PC – Personal Computer or Politically Correct?

Published on: Author: Mike Hall Leave a comment

Back when..


The choices were:

  1. DR-DOS
  2. MS-DOS

And the winner was… MS-DOS. DR-DOS was probably better, but Digital Research didn’t respond to IBM, and Microsoft did. IBM supplied their own version of MS-DOS only on their own computers. Why didn’t Digital Research push for DR-DOS to be installed by other manufacturers? Who knows other than Digital Research. The product was good but the marketing was atrocious.

End result.. monopoly caused by intransigence on the part of IBM/Microsoft competitors.  


The choices were:

  1. Microsoft Windows
  2. OS/2

And the winner was.. Microsoft Windows because, unlike OS/2, it was available to everybody who ran MS-DOS regardless of computer make. There were no other alternatives until IBM released OS/2 Warp to users of computers which were not IBM badged. Maybe they should have acted earlier. Digital Research were still licking their wounds from the DOS era, and never produced a graphical user interface.

End result.. monopoly caused by intransigence on the part of IBM/Microsoft competitors.

By 1992, the die had been cast.

Apple Macs were an alternative only while IBM were solely controlling the PC. When the cheap IBM clone machines appeared, Apple Macs retained their price levels, thereby committing to a niche market.

Let’s face it. Windows 3/3.1 looked pretty good at the time, better than all of the other ‘home’ computers. It had an advantage too in that it was running on what was essentially a business computer, not a games machine +. Some of the other home computers were in fact very good machines but the individual manufacturers kept on producing their own vision of a home computer, and lost out because none of them were ultimately as powerful as IBM/Microsoft. Had they joined forces, maybe they could have challenged the IBM/Microsoft giant, but they didn’t.

End result.. monopoly caused by intransigence on the part of IBM/Microsoft competitors.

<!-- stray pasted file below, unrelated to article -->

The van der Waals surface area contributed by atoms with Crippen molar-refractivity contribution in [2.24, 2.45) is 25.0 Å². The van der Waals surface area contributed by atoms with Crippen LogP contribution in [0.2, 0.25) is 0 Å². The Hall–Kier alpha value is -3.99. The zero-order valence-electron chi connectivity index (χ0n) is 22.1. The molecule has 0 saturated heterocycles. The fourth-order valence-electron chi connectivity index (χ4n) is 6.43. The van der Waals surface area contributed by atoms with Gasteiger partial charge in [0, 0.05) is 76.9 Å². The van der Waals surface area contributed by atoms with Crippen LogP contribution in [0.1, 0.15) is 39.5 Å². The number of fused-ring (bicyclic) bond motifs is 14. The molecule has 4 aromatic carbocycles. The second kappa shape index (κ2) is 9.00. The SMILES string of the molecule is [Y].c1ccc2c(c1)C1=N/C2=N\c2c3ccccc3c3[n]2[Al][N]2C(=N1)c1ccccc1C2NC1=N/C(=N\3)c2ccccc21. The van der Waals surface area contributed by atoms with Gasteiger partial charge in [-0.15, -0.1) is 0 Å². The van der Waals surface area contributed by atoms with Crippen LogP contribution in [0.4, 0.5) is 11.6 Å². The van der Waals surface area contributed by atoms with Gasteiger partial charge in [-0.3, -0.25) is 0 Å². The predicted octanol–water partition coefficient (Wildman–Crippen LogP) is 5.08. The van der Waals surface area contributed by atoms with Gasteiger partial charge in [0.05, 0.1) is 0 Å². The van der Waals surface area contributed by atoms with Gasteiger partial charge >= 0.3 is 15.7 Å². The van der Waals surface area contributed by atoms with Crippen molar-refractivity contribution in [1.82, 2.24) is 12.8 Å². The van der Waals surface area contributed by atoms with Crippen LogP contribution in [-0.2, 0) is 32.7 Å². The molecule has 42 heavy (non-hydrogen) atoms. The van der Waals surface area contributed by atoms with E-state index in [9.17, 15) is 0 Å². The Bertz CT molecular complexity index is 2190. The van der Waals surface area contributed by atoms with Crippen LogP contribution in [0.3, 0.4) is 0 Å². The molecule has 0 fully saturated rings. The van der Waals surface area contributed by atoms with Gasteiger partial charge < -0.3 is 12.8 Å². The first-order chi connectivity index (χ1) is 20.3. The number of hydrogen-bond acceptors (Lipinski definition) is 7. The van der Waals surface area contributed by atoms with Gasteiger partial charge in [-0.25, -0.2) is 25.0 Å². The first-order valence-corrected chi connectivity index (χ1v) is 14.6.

The choices were:

  1. Netscape
  2. Internet Explorer

And the winner was.. Internet Explorer. At the time of release, it was the better browser. ISP’s continued to push Netscape on their connection CDs, but the majority wanted the better browser, so lobbied the ISPs to change allegiance because it saved them having to uninstall Netscape.

End result.. monopoly caused by intransigence on the part of Microsoft competitors.

Office Suites

The choices were:

  1. Microsoft Office
  2. Lotus Smartsuite
  3. WordPerfect Office

And the winner was: Microsoft Office. Lotus products were ok, but never integrated too well. IBM bought Lotus but failed to do much to improve anything. WordPerfect 5.2 was a lousy first try at a Windows word processor, and WordPerfect for Windows did not come good until version 7. In the meantime, Microsoft worked hard on their Office product, and the result was a highly capable and polished suite. If some of the features from WordPerfect and Lotus Smartsuite had been included, it would have been even better.

End result.. monopoly caused by intransigence on the part of Microsoft competitors.


The choices are:

  1. A decent product
  2. An indifferent product
  3. A bad product

And the winner is: A decent product. Doesn’t matter who makes it. At the end of the day, it wasn’t IBM or Microsoft which created a monopoly. It was us, the existing and potential computer users. We dumped other products because they were going nowhere and IBM/Microsoft were making huge strides forward. If other companies had put more effort into their products, they would have been viable choices, but they didn’t and they weren’t. It was our choice. Our purchasing choices created the ‘monopoly’. Even a free operating system can’t make headway, and why? Because the people don’t want what THEY see as a substandard product.

All you people who think that we should be using something else are no better than Bill Gates making deals with computer companies to ship his operating system with every computer. In actual fact, you are worse because you don’t offer an acceptable alternative, that is ‘acceptable to us’. You can lobby governments for a political decision all you like, but ultimately we will find our way to what we like and what works for ‘us’ as individuals. Make a decent product and we will give it a whirl. Make it bad and the deal’s off.

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